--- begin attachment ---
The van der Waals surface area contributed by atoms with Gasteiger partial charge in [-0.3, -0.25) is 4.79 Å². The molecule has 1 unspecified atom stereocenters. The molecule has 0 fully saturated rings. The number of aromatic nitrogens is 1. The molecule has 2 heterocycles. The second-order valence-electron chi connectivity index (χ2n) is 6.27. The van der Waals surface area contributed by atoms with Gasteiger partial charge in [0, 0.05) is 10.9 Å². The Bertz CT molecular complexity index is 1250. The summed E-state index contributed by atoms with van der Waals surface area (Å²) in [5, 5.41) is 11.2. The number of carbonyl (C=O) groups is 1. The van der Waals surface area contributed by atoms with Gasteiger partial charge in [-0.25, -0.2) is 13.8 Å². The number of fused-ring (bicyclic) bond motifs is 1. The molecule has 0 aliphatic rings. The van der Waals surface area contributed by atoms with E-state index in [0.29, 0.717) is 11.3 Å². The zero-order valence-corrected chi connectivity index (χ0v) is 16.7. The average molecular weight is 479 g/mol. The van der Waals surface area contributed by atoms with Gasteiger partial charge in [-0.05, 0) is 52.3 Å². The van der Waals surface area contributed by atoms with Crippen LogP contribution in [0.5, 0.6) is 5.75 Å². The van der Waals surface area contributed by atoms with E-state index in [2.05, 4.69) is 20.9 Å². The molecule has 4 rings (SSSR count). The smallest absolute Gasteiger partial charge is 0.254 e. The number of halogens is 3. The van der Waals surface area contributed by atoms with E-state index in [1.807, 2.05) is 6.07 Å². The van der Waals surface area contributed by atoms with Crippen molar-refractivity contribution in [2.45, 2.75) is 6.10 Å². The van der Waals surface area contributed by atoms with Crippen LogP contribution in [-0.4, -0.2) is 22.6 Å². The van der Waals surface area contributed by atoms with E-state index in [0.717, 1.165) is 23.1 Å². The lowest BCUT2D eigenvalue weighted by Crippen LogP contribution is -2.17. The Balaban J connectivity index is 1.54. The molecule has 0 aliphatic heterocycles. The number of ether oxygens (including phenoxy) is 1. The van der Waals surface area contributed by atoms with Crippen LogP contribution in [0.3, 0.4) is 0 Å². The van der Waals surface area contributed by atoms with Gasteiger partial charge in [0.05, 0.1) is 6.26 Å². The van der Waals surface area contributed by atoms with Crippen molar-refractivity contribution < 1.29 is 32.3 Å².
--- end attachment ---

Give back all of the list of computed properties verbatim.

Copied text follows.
The van der Waals surface area contributed by atoms with Gasteiger partial charge in [-0.3, -0.25) is 4.79 Å². The molecule has 1 unspecified atom stereocenters. The molecule has 0 fully saturated rings. The number of aromatic nitrogens is 1. The molecule has 2 heterocycles. The second-order valence-electron chi connectivity index (χ2n) is 6.27. The van der Waals surface area contributed by atoms with Gasteiger partial charge in [0, 0.05) is 10.9 Å². The Bertz CT molecular complexity index is 1250. The summed E-state index contributed by atoms with van der Waals surface area (Å²) in [5, 5.41) is 11.2. The number of carbonyl (C=O) groups is 1. The van der Waals surface area contributed by atoms with Gasteiger partial charge in [-0.25, -0.2) is 13.8 Å². The number of fused-ring (bicyclic) bond motifs is 1. The molecule has 0 aliphatic rings. The van der Waals surface area contributed by atoms with E-state index in [0.29, 0.717) is 11.3 Å². The zero-order valence-corrected chi connectivity index (χ0v) is 16.7. The average molecular weight is 479 g/mol. The van der Waals surface area contributed by atoms with Gasteiger partial charge in [-0.05, 0) is 52.3 Å². The van der Waals surface area contributed by atoms with Crippen LogP contribution in [0.5, 0.6) is 5.75 Å². The van der Waals surface area contributed by atoms with E-state index in [2.05, 4.69) is 20.9 Å². The molecule has 4 rings (SSSR count). The smallest absolute Gasteiger partial charge is 0.254 e. The number of halogens is 3. The van der Waals surface area contributed by atoms with E-state index in [1.807, 2.05) is 6.07 Å². The van der Waals surface area contributed by atoms with Crippen molar-refractivity contribution in [2.45, 2.75) is 6.10 Å². The van der Waals surface area contributed by atoms with Crippen LogP contribution in [-0.4, -0.2) is 22.6 Å². The van der Waals surface area contributed by atoms with E-state index in [0.717, 1.165) is 23.1 Å². The lowest BCUT2D eigenvalue weighted by Crippen LogP contribution is -2.17. The Balaban J connectivity index is 1.54. The molecule has 0 aliphatic heterocycles. The number of ether oxygens (including phenoxy) is 1. The van der Waals surface area contributed by atoms with Crippen LogP contribution in [0.3, 0.4) is 0 Å². The van der Waals surface area contributed by atoms with Gasteiger partial charge in [0.05, 0.1) is 6.26 Å². The van der Waals surface area contributed by atoms with Crippen molar-refractivity contribution < 1.29 is 32.3 Å².